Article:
Turkish Authorities Attack Prisoners in
The following press release was put out by the Campaign
for Human Rights in Turkey on July 28. The Campaign was launched by the
Liverpool Dockers Shop Stewards Delegation to Turkey, July
At Bergama Prison on 25-07-2000 the prison authorities
started to conduct what they called a "search" of the prison,
involving a heavy military and fire brigade presence, bulldozers and
ambulances. All roads to the prison have been blocked. Gunfire has been heard
and smoke has been seen rising from the building. The authorities are now
holding a siege around the prison and are waiting for further attacks.
According to Justice Minister Hikmet Sami Turk, "one of the prison cells
has been burnt down and two others are now unusable. We cannot concede the
prisoners' demands. Some of the damage was caused by prisoners and some by the
security forces." The pretext for the authorities' attack was the alleged
discovery of a prisoners' escape tunnel. It is not known to what extent the
prisoners have suffered injury in the course of this "search".
A two hour negotiation has taken place between prison
representatives and the authorities, including the Bergama Republic Attorney
General. Although the prisoners have accepted the authorities' orders that a
count be taken of the prisoners and that they be put ten to a cell, apparently
no formal agreement has yet been reached. The prisoners are requesting that
cell doors, while locked at night should be unlocked during the day.
Prisoners' relatives are waiting anxiously for news at the
barricade outside the prison, while fearing another assault on the prisoners.
Attacks by the authorities on political prisoners are
commonplace in Turkey. Other occasions when prisoners were either killed or
injured in such attacks are: 21 September 1995 in Buca Prison; 4 January 1996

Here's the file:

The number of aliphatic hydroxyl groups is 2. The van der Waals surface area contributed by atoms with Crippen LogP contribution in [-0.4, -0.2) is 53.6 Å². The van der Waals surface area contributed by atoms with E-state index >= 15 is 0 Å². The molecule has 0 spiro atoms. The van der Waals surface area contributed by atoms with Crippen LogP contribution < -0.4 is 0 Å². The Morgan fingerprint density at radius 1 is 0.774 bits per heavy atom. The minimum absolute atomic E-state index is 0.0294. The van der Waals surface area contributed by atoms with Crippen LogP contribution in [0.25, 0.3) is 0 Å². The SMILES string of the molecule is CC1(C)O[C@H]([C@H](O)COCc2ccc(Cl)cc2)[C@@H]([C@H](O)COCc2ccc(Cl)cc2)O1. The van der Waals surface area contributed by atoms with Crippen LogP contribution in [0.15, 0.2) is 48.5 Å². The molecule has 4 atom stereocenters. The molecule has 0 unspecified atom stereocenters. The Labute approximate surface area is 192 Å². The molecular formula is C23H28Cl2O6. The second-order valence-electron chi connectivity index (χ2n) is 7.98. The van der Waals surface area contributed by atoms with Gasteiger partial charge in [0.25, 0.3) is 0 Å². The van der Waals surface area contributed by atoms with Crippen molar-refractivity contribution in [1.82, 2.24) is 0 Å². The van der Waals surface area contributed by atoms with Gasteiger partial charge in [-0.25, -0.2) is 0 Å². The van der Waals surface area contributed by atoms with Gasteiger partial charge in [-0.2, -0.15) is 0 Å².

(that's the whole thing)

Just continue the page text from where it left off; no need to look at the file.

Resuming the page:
in Umranlye Prison; 24 September 1996 in Diyarbakir; 26 September 1999 in
Ulucanlar Prison; 5 July 2000 in Burdur Prison. Successive governments have
always targeted political prisoners. Most recently the government's aim has
been to introduce isolation cell (F-type) prisons. The aim is to isolate
prisoners so that they can more easily be subjected to systematic torture and
intimidation (which can sometimes lead to deaths). Two months ago the Turkish
Human Rights Association launched a nation-wide campaign against these prisons.
This campaign has wide support from human rights associations, democratic
organisations, trade unions, and some political parties.
Reactions to the events at Bergama Prison:
Political parties EMEP, ODP and SIP together with KESK
(Public Workers Union), Genel-Is (General Workers Union) and the Human Rights
Association held a press conference calling on the authorities to guarantee the
lives of the prisoners and denouncing the attack as another step towards
establishing F-type prisons. Several trade union branches called on the
authorities to stop committing crimes against humanity. Yesterday the Istanbul
Branch of the Human Rights Association held a press conference only to have it
attacked by the police. 15 of those present were arrested, including the
chairwoman Eren Keskin. Writers and intellectuals pledged themselves to hold a
one-day hunger strike against F-type prisons. The Contemporary Lawyers
Association denounced the authorities' attacks as deliberate provocation
intended to stop agreement being reached with any of the prisoners' demands.
Students from Istanbul, Marmara and Yildiz Universities yesterday took part in
demonstrations in defence of the prisoners, then found themselves under attack
by the police, with 50 students being arrested. Political prisoners from other
prisons have also condemned the events at Bergama.
It is feared that unless there is sufficient opposition
nationally and internationally, the Turkish authorities may initiate another
bloody attack on the prisoners in order to threaten and intimidate them. This
is what has happened in the past.